|Infobox on Raffia|
|Example of Raffia|
|Stowage factor (in m3/t)|
|Humidity / moisture||12%|
|Risk factors||See text|
Description / Application
A large palm tree grows leaves that can be stripped and dried to create raffia strands. Like jute or hemp twine, this is a natural fiber that can be woven like straw, tied like silk ribbons, or packed like foam. Milliners, crafters, and florists enjoy using the grass-like material for a variety of projects and gifts.
The creamy-brown coloured lengths come from a specific palm tree that originally grew only on the island of Madagascar. Raphia farinifera actually has the largest leaves of any palm tree, so it is a logical source for fibre. The fibrous leaves are cut off and torn apart in parallel lines to yield very long strips of material. The tree is now cultivated specifically for harvest and export in East Africa, as well.
Crafters value raffia for being soft, durable, and easy to dye. It can take the place of cord, grass, leaves, fabric, ribbon, stuffing, floral string, and even paper. A wide variety of hats, mats, baskets, bags, and twine are made from this natural material. Often, it is invaluable to outdoor projects because it doesn't shrink with moisture, yet is pliable enough to weave.
Raffia fibres have many uses, especially in the area of textiles and in construction. In their local environments, they are used for ropes, sticks and supporting beams, and various roof coverings are made out of its fibrous branches and leaves. The membrane on the underside of each individual frond leaf is taken off to create a long thin fibre which can be dyed and woven as a textile into products ranging from hats to shoes to decorative mats. Plain raffia fibres are exported and used as garden ties or as a "natural" string in many countries. Especially when one wishes to graft trees, raffia is used to hold plant parts together as this natural rope has many benefits for this purpose.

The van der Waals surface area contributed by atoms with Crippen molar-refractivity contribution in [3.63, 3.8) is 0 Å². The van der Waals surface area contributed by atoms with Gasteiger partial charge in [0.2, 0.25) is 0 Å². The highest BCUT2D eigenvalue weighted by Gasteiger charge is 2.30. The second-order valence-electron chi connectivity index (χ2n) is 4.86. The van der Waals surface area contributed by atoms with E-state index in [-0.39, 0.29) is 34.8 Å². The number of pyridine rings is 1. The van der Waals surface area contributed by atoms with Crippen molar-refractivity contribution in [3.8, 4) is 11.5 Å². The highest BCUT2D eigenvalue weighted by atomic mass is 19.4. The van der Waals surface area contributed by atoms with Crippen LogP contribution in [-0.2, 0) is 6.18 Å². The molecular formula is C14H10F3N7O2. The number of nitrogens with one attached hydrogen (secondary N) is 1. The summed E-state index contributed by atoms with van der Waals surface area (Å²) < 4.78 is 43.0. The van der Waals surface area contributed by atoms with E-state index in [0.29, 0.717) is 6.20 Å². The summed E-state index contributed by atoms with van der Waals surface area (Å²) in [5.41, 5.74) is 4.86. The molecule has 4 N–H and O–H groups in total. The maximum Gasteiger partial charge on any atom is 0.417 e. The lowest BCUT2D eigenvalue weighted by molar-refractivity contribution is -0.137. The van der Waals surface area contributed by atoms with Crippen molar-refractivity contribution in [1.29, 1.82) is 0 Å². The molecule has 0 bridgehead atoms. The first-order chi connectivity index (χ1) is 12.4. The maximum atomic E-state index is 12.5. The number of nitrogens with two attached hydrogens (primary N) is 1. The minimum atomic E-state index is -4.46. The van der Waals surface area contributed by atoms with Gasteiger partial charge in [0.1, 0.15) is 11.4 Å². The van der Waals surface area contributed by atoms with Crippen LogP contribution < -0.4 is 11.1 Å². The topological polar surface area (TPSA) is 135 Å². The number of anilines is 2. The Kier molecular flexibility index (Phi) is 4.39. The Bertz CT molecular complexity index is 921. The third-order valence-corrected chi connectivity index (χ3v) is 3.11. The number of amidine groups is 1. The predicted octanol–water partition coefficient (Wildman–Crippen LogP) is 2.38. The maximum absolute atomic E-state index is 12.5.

Raffia palm also provides an important cultural drink. The sap contains sugars. It is traditionally collected by cutting a box in the top of the palm and suspending a large gourd to collect the milky white liquid. Unlike oil palms, this process kills the tree. Sap from both the raffia and oil palms can be allowed to ferment over a few days. When first collected from the tree, it is sweet and appears slightly carbonated. As it ages more sugar is converted. The sap is usually called wine. The raffia wine tends to be sweeter at any age when compared to oil palm wine. Both kinds of palm wine can also be distilled into strong liquors, such as Ogogoro. Traditionally in some cultures where raffia and/or oil palm are locally available, guests and spirits are offered these drinks from the palm trees.
Shipment / Storage
Raffia behaves strongly hygroscopically. It must be protected from sea, rain and condensation water and also from high levels of relative humidity, as otherwise the resultant mustiness, rot and mould may cause depreciation.
If the product is loaded for shipment in a dry state, it does not have any particular ventilation requirements.
- Self-heating / Spontaneous combustion (Spontaneously combustible, Class 4.2 IMDG Code ; Fire hazard (Flammable solids), Class 4.1 IMDG Code)
- Mechanical influences